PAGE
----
and headlights passing by.

One night, you are dying.
We gather at the teen center to pray.
I say, “it’s the sorrowful mysteries on Tuesdays.”
—”Well, it’s the glorious today.”

Another time, a hill.
It must have been 3 a.m.
We were all cold faces and dizzy with laughing.
There were castles on the mountains and the sky
was mostly stars.

Another time: a chair.
Empty, except for me.
It was a holy hour even though I was alone.
And when I ran out of praying I said
“you are my father, now.”

Living moments, eternal thrumming
throbbing moments!
Did we know the love coursing through them
when we lived them the first time?

Now I know. Like I know this carpet.
I lie too close to make out the pattern
but I can see the knots in it and smell it
and know that I am lying where you stood
and where my brothers have walked and lain,
‘hurled down from a horror of height
to the heart of the Host’—as someone said,
someone who knew you, as I do:
father to me, and brother, beloved,
my first, fast, last friend.

This is day 41 of LABIA MUNDA, a series of forty poems during the forty days of Lent. 

St. Joseph

It is a miracle to be a man and stand
with one foot on earth, another in heaven,
as you do, when you join your hands
and pronounce the words that rend the veil.

A soul is not a small thing.
It is more real than the universe
and you hold it in your hands.

When the finite meets the infinite we expect
the world to burst, like a balloon filled too full.

What we get instead is a morsel of bread
lifted high above that stone
where Love bled and died.

This is day 39 of LABIA MUNDA, a series of forty poems during the forty days of Lent. 

St. Cyril of Jerusalem

Every day is a polyphony, a song for many voices,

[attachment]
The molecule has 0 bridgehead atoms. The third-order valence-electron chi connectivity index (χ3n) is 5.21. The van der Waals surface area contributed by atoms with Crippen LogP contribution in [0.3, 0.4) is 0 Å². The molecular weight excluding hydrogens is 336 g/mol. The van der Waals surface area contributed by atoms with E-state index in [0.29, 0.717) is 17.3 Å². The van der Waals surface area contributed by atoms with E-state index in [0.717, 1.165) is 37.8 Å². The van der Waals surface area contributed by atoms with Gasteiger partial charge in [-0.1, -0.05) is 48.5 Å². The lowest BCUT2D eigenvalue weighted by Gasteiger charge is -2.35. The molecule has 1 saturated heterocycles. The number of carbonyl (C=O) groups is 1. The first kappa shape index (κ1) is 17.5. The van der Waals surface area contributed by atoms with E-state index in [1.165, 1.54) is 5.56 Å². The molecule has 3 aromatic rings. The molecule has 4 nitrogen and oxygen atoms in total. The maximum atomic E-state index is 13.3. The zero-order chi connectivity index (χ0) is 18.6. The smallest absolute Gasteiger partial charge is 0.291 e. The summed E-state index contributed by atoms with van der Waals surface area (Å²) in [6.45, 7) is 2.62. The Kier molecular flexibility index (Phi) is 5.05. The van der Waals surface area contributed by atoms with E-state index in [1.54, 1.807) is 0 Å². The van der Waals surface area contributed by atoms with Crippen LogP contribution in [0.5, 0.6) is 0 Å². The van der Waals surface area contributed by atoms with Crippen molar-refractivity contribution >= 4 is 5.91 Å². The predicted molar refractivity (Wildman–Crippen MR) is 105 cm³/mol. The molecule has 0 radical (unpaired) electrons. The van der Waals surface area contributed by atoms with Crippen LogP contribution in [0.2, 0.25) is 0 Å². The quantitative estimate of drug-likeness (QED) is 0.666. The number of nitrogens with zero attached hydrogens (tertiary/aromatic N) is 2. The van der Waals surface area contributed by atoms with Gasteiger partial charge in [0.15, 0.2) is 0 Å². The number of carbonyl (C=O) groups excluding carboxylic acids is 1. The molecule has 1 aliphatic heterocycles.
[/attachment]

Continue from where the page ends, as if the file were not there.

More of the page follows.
and though I do not always sing my part
I cannot help but notice
grace notes in the score: a little
ornamentation, a bléssed
of something yet to come

as when a brother asks at midnight
me to take him to Portland at noon:
a trill—a rest—I say: ‘yes.’
Grace comes pouring in.

“In vain is your earlier rising.”
Very well—so I sleep in.
And “what is the point of your praying?”
he asked me once over lunch—
a lunch, it must be said, that came premade,
unasked-for (at least by me),
sheer brute white bread being, apples
utterly immutable in their crisp cold haeccitas.

I pass the question on over another lunch
which, it must be said, breaks the Friday fast—
though this fact goes unremembered, like so many of its kind
(“uncomfortable truths” maybe, or
“inconvenient laws”)—and once asked
like a rock thrown in a pool
it dredges up an answer from the depths,
familiar because it rose to my lips too:

First that we pray because he loves us
to pray, like the bridegroom loves his bride
to play—the violin, perhaps, and so she plays
haunting sonatas, repeating certain phrases
he loves, and so she loves to return to,

Second that we pray, not to get or to gain
(whatever we may think)—but to become,
to enter into the dialogue or the symphony of love
and to be overcome! like the ocean overcomes
a sandcastle moat in the sand.

And by our endless asking
and our craving and pursuit
and our impatience and intemperance—
we do not notice—grace bears fruit
in us, shapes us, makes us new.

It is a channel, even if it is narrow,
even if it is dry and drowned in leaves.
Its name is “open.”
Its name is “yes.”

And so we pray:
the Angelus at 2:00, morning prayer at noon,
the Office of Readings in a sunlit sanctuary
where in a distant corner wizened women kneel before you
chanting softly in a very foreign tongue,

tiny prayers, beautiful blackbird-heartbeat phrases,
grace notes in traffic or in elevators
or whenever my eyes meet yours
in some unfamiliar face,

long prayers, hopeful prayers,